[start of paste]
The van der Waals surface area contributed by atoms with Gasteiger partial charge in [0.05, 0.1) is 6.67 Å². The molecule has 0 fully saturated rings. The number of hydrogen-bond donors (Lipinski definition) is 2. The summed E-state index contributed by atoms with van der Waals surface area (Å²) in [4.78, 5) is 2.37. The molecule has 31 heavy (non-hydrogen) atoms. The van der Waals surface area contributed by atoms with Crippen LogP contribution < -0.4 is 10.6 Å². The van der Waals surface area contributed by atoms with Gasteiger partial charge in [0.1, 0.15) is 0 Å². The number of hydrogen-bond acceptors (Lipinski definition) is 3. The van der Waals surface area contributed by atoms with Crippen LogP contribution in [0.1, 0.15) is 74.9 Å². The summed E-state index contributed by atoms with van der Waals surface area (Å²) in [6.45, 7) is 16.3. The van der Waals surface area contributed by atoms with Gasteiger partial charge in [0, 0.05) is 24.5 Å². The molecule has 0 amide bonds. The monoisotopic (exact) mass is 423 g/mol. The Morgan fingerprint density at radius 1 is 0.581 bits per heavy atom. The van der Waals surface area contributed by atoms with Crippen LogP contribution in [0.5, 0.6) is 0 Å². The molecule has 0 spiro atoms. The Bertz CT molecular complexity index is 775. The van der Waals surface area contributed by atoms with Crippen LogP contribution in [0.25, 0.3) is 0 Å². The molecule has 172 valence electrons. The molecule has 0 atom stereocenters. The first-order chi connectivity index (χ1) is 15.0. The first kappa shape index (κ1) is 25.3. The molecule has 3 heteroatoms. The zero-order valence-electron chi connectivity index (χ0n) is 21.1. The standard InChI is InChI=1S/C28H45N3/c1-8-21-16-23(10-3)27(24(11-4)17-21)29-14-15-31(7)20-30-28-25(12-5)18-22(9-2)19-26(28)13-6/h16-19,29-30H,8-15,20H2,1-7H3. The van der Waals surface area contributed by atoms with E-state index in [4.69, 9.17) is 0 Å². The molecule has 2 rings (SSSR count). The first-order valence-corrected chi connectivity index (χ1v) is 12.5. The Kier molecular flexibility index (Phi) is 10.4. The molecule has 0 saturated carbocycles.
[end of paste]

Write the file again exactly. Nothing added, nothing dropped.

The van der Waals surface area contributed by atoms with Gasteiger partial charge in [0.05, 0.1) is 6.67 Å². The molecule has 0 fully saturated rings. The number of hydrogen-bond donors (Lipinski definition) is 2. The summed E-state index contributed by atoms with van der Waals surface area (Å²) in [4.78, 5) is 2.37. The molecule has 31 heavy (non-hydrogen) atoms. The van der Waals surface area contributed by atoms with Crippen LogP contribution < -0.4 is 10.6 Å². The van der Waals surface area contributed by atoms with Gasteiger partial charge in [0.1, 0.15) is 0 Å². The number of hydrogen-bond acceptors (Lipinski definition) is 3. The van der Waals surface area contributed by atoms with Crippen LogP contribution in [0.1, 0.15) is 74.9 Å². The summed E-state index contributed by atoms with van der Waals surface area (Å²) in [6.45, 7) is 16.3. The van der Waals surface area contributed by atoms with Gasteiger partial charge in [0, 0.05) is 24.5 Å². The molecule has 0 amide bonds. The monoisotopic (exact) mass is 423 g/mol. The Morgan fingerprint density at radius 1 is 0.581 bits per heavy atom. The van der Waals surface area contributed by atoms with Crippen LogP contribution in [0.5, 0.6) is 0 Å². The molecule has 0 spiro atoms. The Bertz CT molecular complexity index is 775. The van der Waals surface area contributed by atoms with Crippen LogP contribution in [0.25, 0.3) is 0 Å². The molecule has 172 valence electrons. The molecule has 0 atom stereocenters. The first-order chi connectivity index (χ1) is 15.0. The first kappa shape index (κ1) is 25.3. The molecule has 3 heteroatoms. The zero-order valence-electron chi connectivity index (χ0n) is 21.1. The standard InChI is InChI=1S/C28H45N3/c1-8-21-16-23(10-3)27(24(11-4)17-21)29-14-15-31(7)20-30-28-25(12-5)18-22(9-2)19-26(28)13-6/h16-19,29-30H,8-15,20H2,1-7H3. The van der Waals surface area contributed by atoms with E-state index in [4.69, 9.17) is 0 Å². The molecule has 2 rings (SSSR count). The first-order valence-corrected chi connectivity index (χ1v) is 12.5. The Kier molecular flexibility index (Phi) is 10.4. The molecule has 0 saturated carbocycles.